Where to Build HSR

Mark Reutter has written an informative piece about high-speed rail for the Progressive Policy Institute. It’s got a really excellent overview of HSR around the world and the challenges to building it in the United States. It then pivots to a concern that I’ve heard from many people, namely that the Obama administration has come up with enough money to do a decent HSR project but not nearly enough to build a nationwide HSR network, which raises the worry that the cash will be spread out nationwide and basically accomplish nothing.

His recommendation is that we focus on a viable, medium-sized project to show that it can work and hopefully build more support for further endeavors. Specifically he argues that the various plans floating around to upgrade Midwestern passenger rail are too diffuse and unambitious, whereas the multi-city California HSR plan is too big. Ergo — central Florida:

Florida has already spent close to $1 billion in planning studies and acquiring land for a high-speed line along Interstate 4 between Tampa and Orlando. The state has asked for $2.6 billion of federal stimulus money to supplement $1 billion in private investment. Construction is scheduled to start in 2012, with the first leg completed between Tampa and Orlando International Airport by 2015. Future additions to the system would head west to St. Petersburg and south to Fort Lauderdale and Miami.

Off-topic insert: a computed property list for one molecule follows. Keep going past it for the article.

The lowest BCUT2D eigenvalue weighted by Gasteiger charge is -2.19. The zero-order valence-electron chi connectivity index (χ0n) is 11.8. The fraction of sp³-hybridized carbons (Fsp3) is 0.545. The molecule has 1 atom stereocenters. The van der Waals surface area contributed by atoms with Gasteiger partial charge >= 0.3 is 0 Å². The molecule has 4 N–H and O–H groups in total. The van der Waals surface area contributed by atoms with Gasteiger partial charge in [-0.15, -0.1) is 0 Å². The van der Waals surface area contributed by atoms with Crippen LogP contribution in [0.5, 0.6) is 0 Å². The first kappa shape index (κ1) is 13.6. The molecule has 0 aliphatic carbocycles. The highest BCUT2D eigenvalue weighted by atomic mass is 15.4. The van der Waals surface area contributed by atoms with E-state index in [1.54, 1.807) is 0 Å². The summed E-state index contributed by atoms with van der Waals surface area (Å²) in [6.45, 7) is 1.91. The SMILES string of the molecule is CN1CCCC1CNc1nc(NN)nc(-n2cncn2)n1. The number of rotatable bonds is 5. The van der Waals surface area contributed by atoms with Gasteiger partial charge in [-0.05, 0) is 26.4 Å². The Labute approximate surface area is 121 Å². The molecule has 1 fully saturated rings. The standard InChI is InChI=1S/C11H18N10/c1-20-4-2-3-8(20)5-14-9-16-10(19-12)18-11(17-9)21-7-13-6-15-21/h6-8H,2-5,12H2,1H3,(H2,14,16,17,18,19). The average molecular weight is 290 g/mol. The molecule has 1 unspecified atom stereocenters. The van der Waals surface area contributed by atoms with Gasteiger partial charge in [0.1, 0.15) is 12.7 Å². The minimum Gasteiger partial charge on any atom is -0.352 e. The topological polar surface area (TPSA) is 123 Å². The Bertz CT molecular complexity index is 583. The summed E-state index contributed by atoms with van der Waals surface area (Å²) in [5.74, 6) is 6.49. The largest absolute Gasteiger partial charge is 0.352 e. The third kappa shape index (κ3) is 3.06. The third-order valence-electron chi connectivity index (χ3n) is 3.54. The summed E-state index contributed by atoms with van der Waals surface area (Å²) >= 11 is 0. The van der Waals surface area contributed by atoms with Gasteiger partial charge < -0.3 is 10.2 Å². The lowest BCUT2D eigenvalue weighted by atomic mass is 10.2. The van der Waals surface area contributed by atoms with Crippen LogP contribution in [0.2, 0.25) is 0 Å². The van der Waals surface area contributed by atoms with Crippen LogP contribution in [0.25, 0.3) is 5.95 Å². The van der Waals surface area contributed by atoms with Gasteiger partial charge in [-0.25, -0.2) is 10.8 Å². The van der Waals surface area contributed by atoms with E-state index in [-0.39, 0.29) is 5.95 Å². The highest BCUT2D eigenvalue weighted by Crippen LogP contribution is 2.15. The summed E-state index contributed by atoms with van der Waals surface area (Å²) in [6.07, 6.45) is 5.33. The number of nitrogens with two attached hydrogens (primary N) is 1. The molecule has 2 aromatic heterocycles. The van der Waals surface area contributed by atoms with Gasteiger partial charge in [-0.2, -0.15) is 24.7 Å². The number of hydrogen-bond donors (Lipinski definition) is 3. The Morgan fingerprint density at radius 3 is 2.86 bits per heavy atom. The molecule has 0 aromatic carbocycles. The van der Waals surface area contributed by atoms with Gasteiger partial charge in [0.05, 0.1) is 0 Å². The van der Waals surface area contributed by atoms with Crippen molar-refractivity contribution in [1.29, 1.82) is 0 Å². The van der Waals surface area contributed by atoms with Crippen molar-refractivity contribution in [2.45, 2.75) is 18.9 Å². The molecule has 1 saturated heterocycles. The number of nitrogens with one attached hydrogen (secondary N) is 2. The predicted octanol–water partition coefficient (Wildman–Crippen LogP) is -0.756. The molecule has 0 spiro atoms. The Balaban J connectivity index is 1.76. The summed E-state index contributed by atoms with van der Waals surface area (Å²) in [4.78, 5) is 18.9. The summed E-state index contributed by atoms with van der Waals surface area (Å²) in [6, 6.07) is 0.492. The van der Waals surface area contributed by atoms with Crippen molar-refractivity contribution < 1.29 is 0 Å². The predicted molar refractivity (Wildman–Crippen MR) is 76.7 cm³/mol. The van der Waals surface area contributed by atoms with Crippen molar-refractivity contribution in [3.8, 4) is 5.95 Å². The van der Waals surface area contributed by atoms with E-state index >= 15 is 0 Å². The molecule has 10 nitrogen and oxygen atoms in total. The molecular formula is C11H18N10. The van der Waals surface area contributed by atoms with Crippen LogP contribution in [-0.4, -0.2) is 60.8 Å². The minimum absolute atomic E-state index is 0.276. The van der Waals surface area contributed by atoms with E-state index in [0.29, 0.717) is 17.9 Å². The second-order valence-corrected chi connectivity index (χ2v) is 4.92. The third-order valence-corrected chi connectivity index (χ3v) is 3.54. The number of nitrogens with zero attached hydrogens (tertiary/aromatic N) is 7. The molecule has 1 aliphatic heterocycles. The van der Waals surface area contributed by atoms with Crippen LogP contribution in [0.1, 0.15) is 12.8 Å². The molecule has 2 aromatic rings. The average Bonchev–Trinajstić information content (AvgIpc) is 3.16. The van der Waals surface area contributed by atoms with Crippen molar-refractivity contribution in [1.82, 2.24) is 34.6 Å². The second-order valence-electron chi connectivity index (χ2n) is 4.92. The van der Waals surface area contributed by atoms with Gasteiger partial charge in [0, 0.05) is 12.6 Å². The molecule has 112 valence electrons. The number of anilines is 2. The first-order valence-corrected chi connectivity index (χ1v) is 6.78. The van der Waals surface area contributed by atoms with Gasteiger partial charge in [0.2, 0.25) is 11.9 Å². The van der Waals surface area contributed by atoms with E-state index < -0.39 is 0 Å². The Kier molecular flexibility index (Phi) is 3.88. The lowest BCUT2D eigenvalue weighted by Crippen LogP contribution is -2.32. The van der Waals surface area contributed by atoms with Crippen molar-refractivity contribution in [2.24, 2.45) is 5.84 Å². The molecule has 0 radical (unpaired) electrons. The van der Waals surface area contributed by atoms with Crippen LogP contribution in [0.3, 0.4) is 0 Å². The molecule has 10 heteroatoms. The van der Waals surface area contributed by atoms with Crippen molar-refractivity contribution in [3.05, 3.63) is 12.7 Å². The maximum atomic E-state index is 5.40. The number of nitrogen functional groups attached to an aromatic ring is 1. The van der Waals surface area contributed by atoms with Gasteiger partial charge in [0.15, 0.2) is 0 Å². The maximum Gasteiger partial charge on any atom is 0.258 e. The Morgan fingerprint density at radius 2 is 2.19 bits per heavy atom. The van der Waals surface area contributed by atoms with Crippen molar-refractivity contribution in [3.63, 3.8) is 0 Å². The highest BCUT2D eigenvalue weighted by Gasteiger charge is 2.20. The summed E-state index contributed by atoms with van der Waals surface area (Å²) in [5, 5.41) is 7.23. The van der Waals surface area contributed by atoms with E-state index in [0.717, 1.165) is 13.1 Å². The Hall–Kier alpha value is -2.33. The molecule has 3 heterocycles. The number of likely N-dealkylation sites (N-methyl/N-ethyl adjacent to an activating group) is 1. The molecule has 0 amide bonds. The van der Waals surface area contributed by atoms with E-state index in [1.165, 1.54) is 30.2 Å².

The Florida legislature and governor have strongly backed the 75-mile Tampa-Orlando segment. We believe this line should serve as a demonstration project that showcases state- of-the-art technology and proves the viability of fast trains not only to Florida residents but to the millions of Americans who visit Orlando and Tampa yearly.


Florida certains leaps to my mind as a promising candidate for an HSR network. It has a lot of fair-sized population centers that are a slightly awkward distance from one another. You could easily imagine lines from Miami, Jacksonville, and the Tampa Bay area converging on Orlando as a nice way to tie the state together and prevent airports from being swamped with very pollution-intense short-haul flights.